After Boko Haram killed more than two dozen soldiers in Niger last week, it claimed the attack in the name of DAESH-West Africa Province, a title meant to tell the world it is an arm of the Syria-based extremist group. But U.S. officials tell Reuters they see no evidence that Boko Haram has received significant operational support or financing from DAESH, more than a year after the brutal West African group's pledge of allegiance to it. That assessment, detailed by multiple U.S. officials who spoke on condition of anonymity, suggests Boko Haram's loyalty pledge has so far mostly been a branding exercise designed to boost its international militant credentials, attract recruits, and appeal to the DAESH leadership for assistance. The U.S. view of Boko Haram, which won global infamy for its 2014 kidnapping of 276 school girls, as a locally-focused, homegrown insurgency is likely to keep the group more to the margins of the U.S. fight against DAESH in Africa.
The U.S. military's attention is largely centered on Libya, home to DAESH's strongest affiliate outside the Middle East and where the United States has carried out air strikes. No such direct U.S. intervention is currently being contemplated against Boko Haram, officials say. "If there is no meaningful connection between DAESH and Boko - and we haven't found one so far - then there are no grounds for U.S. military involvement in West Africa other than assistance and training," said one U.S. official, using an acronym for DAESH. "This is an African fight, and we can assist them, but it's their fight," the official added. In public comments, senior U.S. officials have said they are closely watching for any increased threat to Americans from Boko Haram and any confirmation of media reports of deepening ties with DAESH.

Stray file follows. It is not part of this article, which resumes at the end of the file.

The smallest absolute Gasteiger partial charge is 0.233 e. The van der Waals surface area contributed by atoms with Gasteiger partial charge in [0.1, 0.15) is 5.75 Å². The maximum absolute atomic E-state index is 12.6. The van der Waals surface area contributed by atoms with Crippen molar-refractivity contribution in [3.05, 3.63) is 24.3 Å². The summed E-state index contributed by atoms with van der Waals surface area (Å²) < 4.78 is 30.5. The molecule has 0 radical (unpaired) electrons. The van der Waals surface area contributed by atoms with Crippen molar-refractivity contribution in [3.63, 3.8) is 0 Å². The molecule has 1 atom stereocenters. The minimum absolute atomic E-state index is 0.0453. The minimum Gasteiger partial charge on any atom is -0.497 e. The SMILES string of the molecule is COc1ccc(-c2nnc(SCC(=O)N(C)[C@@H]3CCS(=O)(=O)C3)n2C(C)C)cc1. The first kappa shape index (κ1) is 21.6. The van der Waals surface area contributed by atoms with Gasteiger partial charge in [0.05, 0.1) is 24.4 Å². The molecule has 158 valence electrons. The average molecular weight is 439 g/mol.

Despite suffering a series of setbacks, Boko Haram remains lethal. It launched its deadliest raid in over a year last week, killing 30 soldiers and forcing 50,000 people to flee when it took over the Niger town of Bosso. Chad has sent 2,000 troops to Niger to prepare a counterattack against the group, two senior military sources said on Wednesday. U.S. military action against DAESH in Iraq and Syria is conducted under legislation Congress passed after the Sept. 11, 2001, attacks and authorizes the use of American military power against "those responsible for" those attacks. As the Obama administration has interpreted it, that includes DAESH as a third-generation descendent of Osama bin Laden's core al-Qaida group, but not Boko Haram, said the official.